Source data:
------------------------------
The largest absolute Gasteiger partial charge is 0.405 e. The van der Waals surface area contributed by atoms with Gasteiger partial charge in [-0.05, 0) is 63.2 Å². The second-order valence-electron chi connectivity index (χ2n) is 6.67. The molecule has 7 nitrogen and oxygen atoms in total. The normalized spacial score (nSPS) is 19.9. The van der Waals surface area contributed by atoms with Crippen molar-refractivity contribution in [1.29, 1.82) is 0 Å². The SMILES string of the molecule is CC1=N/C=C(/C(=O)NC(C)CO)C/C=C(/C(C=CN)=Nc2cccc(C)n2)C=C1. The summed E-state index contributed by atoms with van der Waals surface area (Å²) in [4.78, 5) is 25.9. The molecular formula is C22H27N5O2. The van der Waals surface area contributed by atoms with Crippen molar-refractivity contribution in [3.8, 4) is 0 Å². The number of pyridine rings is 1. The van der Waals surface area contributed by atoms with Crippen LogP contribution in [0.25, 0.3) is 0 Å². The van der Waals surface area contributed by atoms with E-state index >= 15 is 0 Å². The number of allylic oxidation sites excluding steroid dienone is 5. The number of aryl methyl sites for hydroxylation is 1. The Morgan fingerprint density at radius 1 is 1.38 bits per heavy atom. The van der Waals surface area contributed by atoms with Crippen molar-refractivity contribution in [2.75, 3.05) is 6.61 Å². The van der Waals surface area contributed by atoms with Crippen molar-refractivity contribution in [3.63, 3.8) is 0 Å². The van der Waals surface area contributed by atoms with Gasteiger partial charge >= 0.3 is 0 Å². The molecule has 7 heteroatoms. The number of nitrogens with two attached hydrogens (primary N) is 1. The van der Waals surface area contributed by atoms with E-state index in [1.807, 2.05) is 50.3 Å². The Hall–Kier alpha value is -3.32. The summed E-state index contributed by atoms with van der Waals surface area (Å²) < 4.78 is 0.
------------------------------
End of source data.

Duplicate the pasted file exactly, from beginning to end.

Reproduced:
The largest absolute Gasteiger partial charge is 0.405 e. The van der Waals surface area contributed by atoms with Gasteiger partial charge in [-0.05, 0) is 63.2 Å². The second-order valence-electron chi connectivity index (χ2n) is 6.67. The molecule has 7 nitrogen and oxygen atoms in total. The normalized spacial score (nSPS) is 19.9. The van der Waals surface area contributed by atoms with Crippen molar-refractivity contribution in [1.29, 1.82) is 0 Å². The SMILES string of the molecule is CC1=N/C=C(/C(=O)NC(C)CO)C/C=C(/C(C=CN)=Nc2cccc(C)n2)C=C1. The summed E-state index contributed by atoms with van der Waals surface area (Å²) in [4.78, 5) is 25.9. The molecular formula is C22H27N5O2. The van der Waals surface area contributed by atoms with Crippen molar-refractivity contribution in [3.8, 4) is 0 Å². The number of pyridine rings is 1. The van der Waals surface area contributed by atoms with Crippen LogP contribution in [0.25, 0.3) is 0 Å². The van der Waals surface area contributed by atoms with E-state index >= 15 is 0 Å². The number of allylic oxidation sites excluding steroid dienone is 5. The number of aryl methyl sites for hydroxylation is 1. The Morgan fingerprint density at radius 1 is 1.38 bits per heavy atom. The van der Waals surface area contributed by atoms with Crippen molar-refractivity contribution in [2.75, 3.05) is 6.61 Å². The van der Waals surface area contributed by atoms with Crippen molar-refractivity contribution in [3.63, 3.8) is 0 Å². The van der Waals surface area contributed by atoms with Gasteiger partial charge >= 0.3 is 0 Å². The molecule has 7 heteroatoms. The number of nitrogens with two attached hydrogens (primary N) is 1. The van der Waals surface area contributed by atoms with E-state index in [1.807, 2.05) is 50.3 Å². The Hall–Kier alpha value is -3.32. The summed E-state index contributed by atoms with van der Waals surface area (Å²) < 4.78 is 0.